December 6, 2013 |
"American Hustle," the new Abscam-inspired con movie by David O. Russell, finds the director of "The Fighter" and "Silver Linings Playbook" getting the old gang back together, including actors Christian Bale, Amy Adams, Bradley Cooper and Jennifer Lawrence. At the Envelope Screening Series , Russell talked about reuniting with the primary cast members from his previous two films and how they worked together. "With this new chapter of filmmaking starting with 'The Fighter,' it just feels like it unfolded naturally," Russell said.
April 19, 2013 |
As life is halted for Boston-area residents in light of the manhunt for Dzhokar Tsarnaev, production on a much-anticipated film has been temporarily suspended too. David O. Russell's newly titled "American Hustle" was scheduled to shoot Friday in Boston. But reps for studio Sony and Russell said that the film's shoot was canceled Friday, as the production abided Gov. Deval Patrick's order that everyone stay inside as police continued the search for a suspected Boston Marathon bomber.
January 16, 2014 |
In a strong year for directors, Oscar voters took notice. The academy's directors branch chose a veritable who's who of English-language filmmakers, nominating Steve McQueen ("12 Years a Slave"), Alfonso Cuaron ("Gravity"), David O. Russell ("American Hustle"), Alexander Payne ("Nebraska") and Martin Scorsese ("The Wolf of Wall Street") for best director Thursday morning. Not on the list were Spike Jonze ("Her"), Paul Greengrass ("Captain Phillips"), Jean-Marc Vallee ("Dallas Buyers Club")
December 5, 2013 |
Has Duke Ellington ever saved your life? David O. Russell knows the answer to that particular question because Ellington's music has rescued him many times. It happened yesterday. It'll probably happen again tomorrow. And it also happens near the beginning of Russell's latest movie, "American Hustle," when a couple of con artists, played by Christian Bale and Amy Adams, plop down on the floor and listen to Ellington's slow-cooker classic "Jeep's Blues" and look into each others' eyes and know they've found heaven on a cracker.
July 31, 2013 |
There isn't a lot of plot explication in the new trailer for David O. Russell's “American Hustle.” There doesn't need to be. With a wildly enjoyable sense of style, the spot plunges us deeply -- and enjoyably -- into the movie's world of '70s shadiness. As Led Zeppelin's "Good Times Bad Times" plays portentously over the action, we get a quick montage of some very famous faces doing convincing - and convincingly bad - things, in Russell's new movie inspired by the Abscam sting operation of the 1970s.
November 29, 2013 |
Toward the end of "American Hustle," the new film from comedy-drama laureate David O. Russell, a man describes his hard-won epiphany. "The art of survival," says the character, a con man played with toupee-ish shiftiness by Christian Bale, "is a story that never ends. " The line articulates one of the central motifs of the film - the need for self-narrative - while offering a telling peek into the mind of the man responsible for it. For the last two decades, Russell, 55, has had one of the movie business' wildest careers, donning guises like most people put on shirts: edgy wunderkind, hothead flameout and, lately, Oscar-nominated auteur with an unlikely box-office touch.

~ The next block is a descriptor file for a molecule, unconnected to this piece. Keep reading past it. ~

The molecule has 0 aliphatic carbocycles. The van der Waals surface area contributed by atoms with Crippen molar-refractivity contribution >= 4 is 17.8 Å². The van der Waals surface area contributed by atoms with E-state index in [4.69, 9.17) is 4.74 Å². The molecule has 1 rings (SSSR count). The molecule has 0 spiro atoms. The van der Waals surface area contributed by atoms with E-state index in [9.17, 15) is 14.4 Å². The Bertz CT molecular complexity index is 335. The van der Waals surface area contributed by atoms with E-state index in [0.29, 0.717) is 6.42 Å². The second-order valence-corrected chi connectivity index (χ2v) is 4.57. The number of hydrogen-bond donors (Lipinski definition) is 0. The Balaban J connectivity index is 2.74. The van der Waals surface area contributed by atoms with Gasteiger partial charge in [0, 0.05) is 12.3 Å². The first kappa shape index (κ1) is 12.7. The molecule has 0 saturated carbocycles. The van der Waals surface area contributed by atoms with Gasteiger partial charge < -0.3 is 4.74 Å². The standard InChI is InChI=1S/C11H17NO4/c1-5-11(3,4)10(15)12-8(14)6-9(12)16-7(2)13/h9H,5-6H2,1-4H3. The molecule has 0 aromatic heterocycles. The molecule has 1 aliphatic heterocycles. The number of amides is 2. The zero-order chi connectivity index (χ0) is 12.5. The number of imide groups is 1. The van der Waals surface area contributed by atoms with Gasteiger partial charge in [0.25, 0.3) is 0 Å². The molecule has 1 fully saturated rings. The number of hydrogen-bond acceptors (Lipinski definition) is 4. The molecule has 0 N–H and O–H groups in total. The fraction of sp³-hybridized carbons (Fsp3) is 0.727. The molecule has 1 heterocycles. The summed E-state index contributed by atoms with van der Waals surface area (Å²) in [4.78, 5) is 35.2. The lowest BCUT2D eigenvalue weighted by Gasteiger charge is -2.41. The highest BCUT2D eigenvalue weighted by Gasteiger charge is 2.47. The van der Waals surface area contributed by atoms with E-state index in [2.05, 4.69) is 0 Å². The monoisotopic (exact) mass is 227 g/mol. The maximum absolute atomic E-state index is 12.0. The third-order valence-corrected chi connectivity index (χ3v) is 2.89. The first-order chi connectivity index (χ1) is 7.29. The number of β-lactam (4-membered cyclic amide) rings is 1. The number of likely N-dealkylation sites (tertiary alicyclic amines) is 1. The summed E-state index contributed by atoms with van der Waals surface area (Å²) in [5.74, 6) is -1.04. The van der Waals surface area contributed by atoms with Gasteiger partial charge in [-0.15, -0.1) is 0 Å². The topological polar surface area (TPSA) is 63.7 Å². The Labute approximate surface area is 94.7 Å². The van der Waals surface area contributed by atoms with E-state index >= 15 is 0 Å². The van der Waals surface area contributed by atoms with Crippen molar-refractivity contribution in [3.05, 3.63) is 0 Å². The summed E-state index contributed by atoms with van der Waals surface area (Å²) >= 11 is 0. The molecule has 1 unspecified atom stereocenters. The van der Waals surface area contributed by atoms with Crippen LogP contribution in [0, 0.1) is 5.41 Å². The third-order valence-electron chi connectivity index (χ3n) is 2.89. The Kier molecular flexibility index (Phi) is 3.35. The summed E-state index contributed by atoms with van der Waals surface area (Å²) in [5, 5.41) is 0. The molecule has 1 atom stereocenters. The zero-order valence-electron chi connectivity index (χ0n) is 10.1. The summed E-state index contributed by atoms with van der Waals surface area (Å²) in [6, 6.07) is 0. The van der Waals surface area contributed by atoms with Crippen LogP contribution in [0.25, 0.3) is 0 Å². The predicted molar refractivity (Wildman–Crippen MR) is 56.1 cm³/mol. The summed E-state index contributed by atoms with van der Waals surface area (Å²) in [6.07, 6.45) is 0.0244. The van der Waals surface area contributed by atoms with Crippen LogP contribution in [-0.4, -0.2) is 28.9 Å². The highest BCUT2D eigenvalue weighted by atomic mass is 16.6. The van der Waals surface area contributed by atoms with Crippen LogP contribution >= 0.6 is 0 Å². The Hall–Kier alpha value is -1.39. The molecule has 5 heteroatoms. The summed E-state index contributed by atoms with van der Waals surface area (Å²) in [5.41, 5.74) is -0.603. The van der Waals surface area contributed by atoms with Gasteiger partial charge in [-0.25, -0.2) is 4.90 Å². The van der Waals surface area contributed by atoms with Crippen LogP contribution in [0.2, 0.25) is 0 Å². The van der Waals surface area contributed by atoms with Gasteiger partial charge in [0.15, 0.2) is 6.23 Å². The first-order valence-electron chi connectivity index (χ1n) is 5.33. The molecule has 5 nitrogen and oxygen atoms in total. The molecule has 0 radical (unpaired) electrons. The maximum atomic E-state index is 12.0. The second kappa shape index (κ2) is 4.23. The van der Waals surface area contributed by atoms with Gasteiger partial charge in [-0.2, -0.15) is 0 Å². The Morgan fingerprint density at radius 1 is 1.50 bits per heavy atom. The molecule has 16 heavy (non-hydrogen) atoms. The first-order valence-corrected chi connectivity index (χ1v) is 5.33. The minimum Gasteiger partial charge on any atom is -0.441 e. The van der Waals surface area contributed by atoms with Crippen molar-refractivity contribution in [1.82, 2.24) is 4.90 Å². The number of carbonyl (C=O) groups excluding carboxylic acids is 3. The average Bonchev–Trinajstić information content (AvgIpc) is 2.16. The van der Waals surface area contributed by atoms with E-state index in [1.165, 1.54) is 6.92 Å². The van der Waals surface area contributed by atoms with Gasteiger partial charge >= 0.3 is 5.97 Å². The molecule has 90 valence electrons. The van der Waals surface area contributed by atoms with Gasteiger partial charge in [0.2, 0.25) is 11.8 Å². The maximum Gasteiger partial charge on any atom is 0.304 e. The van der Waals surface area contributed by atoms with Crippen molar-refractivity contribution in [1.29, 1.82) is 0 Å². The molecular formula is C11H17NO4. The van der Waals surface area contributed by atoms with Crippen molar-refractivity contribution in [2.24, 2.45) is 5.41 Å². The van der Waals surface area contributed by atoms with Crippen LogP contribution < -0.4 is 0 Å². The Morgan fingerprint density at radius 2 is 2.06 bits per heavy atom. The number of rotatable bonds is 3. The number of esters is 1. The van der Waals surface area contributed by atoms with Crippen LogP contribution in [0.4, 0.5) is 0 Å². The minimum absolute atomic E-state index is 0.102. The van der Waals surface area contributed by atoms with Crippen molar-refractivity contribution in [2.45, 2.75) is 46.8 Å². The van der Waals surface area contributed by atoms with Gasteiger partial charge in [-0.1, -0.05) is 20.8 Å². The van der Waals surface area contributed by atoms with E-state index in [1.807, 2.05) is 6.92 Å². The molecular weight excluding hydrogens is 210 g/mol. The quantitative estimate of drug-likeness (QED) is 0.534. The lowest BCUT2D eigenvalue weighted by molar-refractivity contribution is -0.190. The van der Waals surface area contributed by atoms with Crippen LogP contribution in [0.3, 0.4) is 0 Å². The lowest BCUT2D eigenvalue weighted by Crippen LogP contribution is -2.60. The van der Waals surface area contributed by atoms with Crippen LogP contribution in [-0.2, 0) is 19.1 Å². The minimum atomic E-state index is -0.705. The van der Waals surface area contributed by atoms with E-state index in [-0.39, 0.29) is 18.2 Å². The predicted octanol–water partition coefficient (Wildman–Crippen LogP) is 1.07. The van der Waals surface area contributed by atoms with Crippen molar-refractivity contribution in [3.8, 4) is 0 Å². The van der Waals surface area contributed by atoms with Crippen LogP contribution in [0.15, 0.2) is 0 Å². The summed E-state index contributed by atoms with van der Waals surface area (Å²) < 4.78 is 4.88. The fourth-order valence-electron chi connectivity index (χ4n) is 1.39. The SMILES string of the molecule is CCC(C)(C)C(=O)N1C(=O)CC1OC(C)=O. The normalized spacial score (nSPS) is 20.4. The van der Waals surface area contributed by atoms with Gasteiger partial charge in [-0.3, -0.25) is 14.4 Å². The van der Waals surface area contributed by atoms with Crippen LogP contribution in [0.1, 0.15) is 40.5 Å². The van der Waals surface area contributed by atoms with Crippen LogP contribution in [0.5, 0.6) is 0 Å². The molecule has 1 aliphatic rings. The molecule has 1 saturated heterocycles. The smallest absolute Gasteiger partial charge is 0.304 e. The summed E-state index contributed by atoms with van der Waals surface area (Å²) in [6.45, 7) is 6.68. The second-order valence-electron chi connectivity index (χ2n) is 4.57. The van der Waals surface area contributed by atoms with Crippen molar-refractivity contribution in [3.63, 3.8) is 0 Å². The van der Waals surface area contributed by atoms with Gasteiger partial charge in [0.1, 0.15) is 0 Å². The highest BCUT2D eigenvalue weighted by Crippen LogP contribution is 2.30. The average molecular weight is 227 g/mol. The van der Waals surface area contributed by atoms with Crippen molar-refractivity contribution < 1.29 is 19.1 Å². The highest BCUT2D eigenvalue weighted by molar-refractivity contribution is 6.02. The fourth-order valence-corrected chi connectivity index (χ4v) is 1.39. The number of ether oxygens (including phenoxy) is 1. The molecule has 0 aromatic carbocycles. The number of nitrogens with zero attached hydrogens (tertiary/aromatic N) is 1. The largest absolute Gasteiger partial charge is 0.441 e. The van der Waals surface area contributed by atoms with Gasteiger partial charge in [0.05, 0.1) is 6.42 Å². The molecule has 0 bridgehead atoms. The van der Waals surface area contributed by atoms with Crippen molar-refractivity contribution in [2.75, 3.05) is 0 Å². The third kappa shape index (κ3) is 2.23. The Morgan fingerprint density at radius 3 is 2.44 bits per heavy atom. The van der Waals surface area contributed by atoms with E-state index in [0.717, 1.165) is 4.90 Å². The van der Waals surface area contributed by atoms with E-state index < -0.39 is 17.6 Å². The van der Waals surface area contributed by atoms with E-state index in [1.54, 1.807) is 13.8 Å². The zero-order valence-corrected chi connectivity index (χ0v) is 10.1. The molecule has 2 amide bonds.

CALIFORNIA | LOCAL
May 21, 2013 |
Newton R. Russell, a veteran state senator known as an expert on California's complex public pension system and a stickler for upholding legislative rules, died Saturday of lung cancer at his La Cañada Flintridge home, his family said. He was 85. A conservative Republican, Russell served 32 years in the Legislature, including 10 years in the Assembly and 22 years in the Senate, where he represented the communities of Arcadia, Monrovia, Sierra Madre, San Marino, Temple City, Glendale, La Cañada Flintridge and part of Pasadena.
November 22, 2012 |
When Bradley Cooper and Jennifer Lawrence met for the first time before shooting the new David O. Russell movie "Silver Linings Playbook," they didn't opt for a conventional encounter. There was no leisurely table read of the script, no tell-me-your-hopes-and-dreams lunch with a director. Instead, they rendezvoused at a dance studio. The pair's new dramatic comedy, which the Weinstein Co. opened nationwide on Wednesday, has a significant ballroom dance subplot. So the actors entered an intense two-week session in which, for four or five hours each day, a choreographer had them spinning, lifting and dipping.
August 8, 1992
The academy and the Directors Guild should be made to share the blame of not assisting Russell in retaining this most prestigious award for himself and his family and of not providing him with a method of earning a living as a performer or in another industry job as a handicapped senior citizen. SUSANNA BAIRD Los Angeles